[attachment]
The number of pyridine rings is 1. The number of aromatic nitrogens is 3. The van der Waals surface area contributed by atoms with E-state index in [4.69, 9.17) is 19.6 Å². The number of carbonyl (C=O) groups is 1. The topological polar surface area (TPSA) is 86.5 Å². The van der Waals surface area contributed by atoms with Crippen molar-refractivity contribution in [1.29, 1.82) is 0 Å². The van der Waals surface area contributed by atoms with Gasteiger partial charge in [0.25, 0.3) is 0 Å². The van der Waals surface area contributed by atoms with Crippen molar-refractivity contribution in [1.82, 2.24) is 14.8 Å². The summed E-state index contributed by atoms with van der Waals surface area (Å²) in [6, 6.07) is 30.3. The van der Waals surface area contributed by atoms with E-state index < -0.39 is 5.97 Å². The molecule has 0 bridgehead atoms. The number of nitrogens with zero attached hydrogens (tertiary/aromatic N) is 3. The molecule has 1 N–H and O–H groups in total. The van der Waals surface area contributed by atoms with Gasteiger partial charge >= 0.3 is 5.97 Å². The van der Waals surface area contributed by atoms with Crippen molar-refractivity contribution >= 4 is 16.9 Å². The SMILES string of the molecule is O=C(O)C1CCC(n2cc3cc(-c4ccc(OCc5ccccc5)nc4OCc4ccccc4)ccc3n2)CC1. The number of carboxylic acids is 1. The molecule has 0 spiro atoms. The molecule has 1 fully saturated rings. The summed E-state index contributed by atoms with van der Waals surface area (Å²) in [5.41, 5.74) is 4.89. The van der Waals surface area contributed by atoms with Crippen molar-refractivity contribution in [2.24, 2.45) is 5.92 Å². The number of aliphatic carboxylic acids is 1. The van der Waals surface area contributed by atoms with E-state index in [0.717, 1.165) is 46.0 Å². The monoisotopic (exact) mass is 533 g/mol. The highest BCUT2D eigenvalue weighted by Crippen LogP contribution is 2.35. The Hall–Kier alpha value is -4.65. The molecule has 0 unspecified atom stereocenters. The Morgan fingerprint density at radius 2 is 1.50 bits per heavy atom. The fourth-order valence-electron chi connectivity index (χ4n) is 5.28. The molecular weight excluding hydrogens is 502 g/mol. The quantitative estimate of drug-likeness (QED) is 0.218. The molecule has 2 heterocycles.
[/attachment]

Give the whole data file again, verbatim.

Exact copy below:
The number of pyridine rings is 1. The number of aromatic nitrogens is 3. The van der Waals surface area contributed by atoms with E-state index in [4.69, 9.17) is 19.6 Å². The number of carbonyl (C=O) groups is 1. The topological polar surface area (TPSA) is 86.5 Å². The van der Waals surface area contributed by atoms with Crippen molar-refractivity contribution in [1.29, 1.82) is 0 Å². The van der Waals surface area contributed by atoms with Gasteiger partial charge in [0.25, 0.3) is 0 Å². The van der Waals surface area contributed by atoms with Crippen molar-refractivity contribution in [1.82, 2.24) is 14.8 Å². The summed E-state index contributed by atoms with van der Waals surface area (Å²) in [6, 6.07) is 30.3. The van der Waals surface area contributed by atoms with E-state index < -0.39 is 5.97 Å². The molecule has 0 bridgehead atoms. The number of nitrogens with zero attached hydrogens (tertiary/aromatic N) is 3. The molecule has 1 N–H and O–H groups in total. The van der Waals surface area contributed by atoms with Gasteiger partial charge >= 0.3 is 5.97 Å². The van der Waals surface area contributed by atoms with Crippen molar-refractivity contribution >= 4 is 16.9 Å². The SMILES string of the molecule is O=C(O)C1CCC(n2cc3cc(-c4ccc(OCc5ccccc5)nc4OCc4ccccc4)ccc3n2)CC1. The number of carboxylic acids is 1. The molecule has 0 spiro atoms. The molecule has 1 fully saturated rings. The summed E-state index contributed by atoms with van der Waals surface area (Å²) in [5.41, 5.74) is 4.89. The van der Waals surface area contributed by atoms with Crippen molar-refractivity contribution in [2.24, 2.45) is 5.92 Å². The number of aliphatic carboxylic acids is 1. The van der Waals surface area contributed by atoms with E-state index in [0.717, 1.165) is 46.0 Å². The monoisotopic (exact) mass is 533 g/mol. The highest BCUT2D eigenvalue weighted by Crippen LogP contribution is 2.35. The Hall–Kier alpha value is -4.65. The molecule has 0 unspecified atom stereocenters. The Morgan fingerprint density at radius 2 is 1.50 bits per heavy atom. The fourth-order valence-electron chi connectivity index (χ4n) is 5.28. The molecular weight excluding hydrogens is 502 g/mol. The quantitative estimate of drug-likeness (QED) is 0.218. The molecule has 2 heterocycles.